The Beginner's Guide to Amortization

Amortization is the paying off of a loan over time. This is a general term that, despite the name, doesn't necessarily relate to mortgages and homeowner's loans. The process of amortization, or "paying off", is determined by the loan amount, the time period in which you have to pay back, and the interest rate.

Here is an example of amortization:
If you purchase a home for $150,000, and you pay a $20,000 down payment, you're left with a home loan or mortgage of $130,000. You will re-pay this to your lender over a mutually determined period of time.

Suppose you and your lender agreed on a period of 30 years, with an annual interest rate of 6%. What would be your monthly payment?

You would take the principle loan amount of $130,000 and divide by the number of months in 30 years. With 12 months in a year, that would come to 360 months. You have to factor in the interest rate of 6% by calculating the compound interest over those 30 years. This would make your monthly payment around $780.00.

This sounds fairly straight forward, but in reality, it's not. Monthly payments will be used to pay off the interest first, with a small portion going toward repaying your loan. Taking the previous example's monthly payment of $780.00 – about $650 will be used to repay interest while the left over $130 will go toward the principle loan amount. For each subsequent monthly payment, the amount of interest paid is reduced. As you approach the 30-year mark, your interest paid would be the minimum, while the majority of your monthly payment would go toward repaying the principal.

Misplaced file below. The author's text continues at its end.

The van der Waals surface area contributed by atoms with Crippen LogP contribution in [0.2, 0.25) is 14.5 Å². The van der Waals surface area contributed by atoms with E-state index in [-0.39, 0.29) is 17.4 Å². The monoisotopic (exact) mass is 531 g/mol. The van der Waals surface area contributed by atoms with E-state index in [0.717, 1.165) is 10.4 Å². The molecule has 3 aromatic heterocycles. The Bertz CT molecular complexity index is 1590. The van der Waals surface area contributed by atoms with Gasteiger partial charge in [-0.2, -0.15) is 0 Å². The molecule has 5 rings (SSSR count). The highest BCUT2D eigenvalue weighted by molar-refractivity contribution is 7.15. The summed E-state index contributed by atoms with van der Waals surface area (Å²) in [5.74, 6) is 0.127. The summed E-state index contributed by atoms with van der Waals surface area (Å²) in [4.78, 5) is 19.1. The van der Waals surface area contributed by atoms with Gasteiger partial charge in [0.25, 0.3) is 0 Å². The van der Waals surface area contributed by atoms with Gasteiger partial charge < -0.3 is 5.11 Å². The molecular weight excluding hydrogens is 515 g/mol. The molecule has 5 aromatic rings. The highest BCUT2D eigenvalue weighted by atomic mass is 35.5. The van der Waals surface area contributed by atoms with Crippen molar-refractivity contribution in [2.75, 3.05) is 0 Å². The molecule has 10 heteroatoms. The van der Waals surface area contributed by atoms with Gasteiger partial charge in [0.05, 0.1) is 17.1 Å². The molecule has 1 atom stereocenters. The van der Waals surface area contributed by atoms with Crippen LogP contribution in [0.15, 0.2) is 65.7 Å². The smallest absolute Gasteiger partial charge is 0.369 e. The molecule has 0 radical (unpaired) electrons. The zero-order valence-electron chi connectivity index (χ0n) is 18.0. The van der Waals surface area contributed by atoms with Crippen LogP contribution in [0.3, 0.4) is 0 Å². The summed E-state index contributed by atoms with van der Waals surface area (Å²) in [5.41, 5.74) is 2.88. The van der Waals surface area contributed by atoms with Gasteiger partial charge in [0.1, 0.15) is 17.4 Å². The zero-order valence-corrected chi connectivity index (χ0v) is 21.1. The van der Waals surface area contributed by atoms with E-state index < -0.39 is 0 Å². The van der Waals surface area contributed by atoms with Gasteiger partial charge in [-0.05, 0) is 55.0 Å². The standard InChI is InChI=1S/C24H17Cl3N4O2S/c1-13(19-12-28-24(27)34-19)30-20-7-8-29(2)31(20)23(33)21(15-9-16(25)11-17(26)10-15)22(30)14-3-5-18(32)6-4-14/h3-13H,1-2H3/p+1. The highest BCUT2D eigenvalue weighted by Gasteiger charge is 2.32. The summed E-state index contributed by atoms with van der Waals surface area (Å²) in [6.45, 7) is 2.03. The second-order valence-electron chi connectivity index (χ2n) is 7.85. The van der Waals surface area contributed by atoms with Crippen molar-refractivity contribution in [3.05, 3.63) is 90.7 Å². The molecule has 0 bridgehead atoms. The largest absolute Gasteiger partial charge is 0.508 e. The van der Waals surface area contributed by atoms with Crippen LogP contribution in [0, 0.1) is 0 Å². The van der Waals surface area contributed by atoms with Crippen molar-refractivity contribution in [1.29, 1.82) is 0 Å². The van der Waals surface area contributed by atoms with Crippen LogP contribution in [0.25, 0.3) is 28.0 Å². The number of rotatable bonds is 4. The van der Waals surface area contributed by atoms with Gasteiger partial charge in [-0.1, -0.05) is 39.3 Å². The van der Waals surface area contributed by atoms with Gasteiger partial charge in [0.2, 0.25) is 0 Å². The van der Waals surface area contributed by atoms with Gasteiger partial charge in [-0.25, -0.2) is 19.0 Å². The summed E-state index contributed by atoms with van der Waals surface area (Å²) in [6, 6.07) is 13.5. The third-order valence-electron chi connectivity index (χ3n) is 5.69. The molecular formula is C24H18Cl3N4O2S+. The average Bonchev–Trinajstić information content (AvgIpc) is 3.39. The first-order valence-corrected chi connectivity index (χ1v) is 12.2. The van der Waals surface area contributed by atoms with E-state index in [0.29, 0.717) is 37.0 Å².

Most people don't have the time to sit down and calculate the amount going toward paying off the principal each month. There are many free amortization calculators on the Internet that can help you calculate these numbers. Calculating your monthly payment will help you decide which loan to take, and your lender can also provide further guidance with this process.

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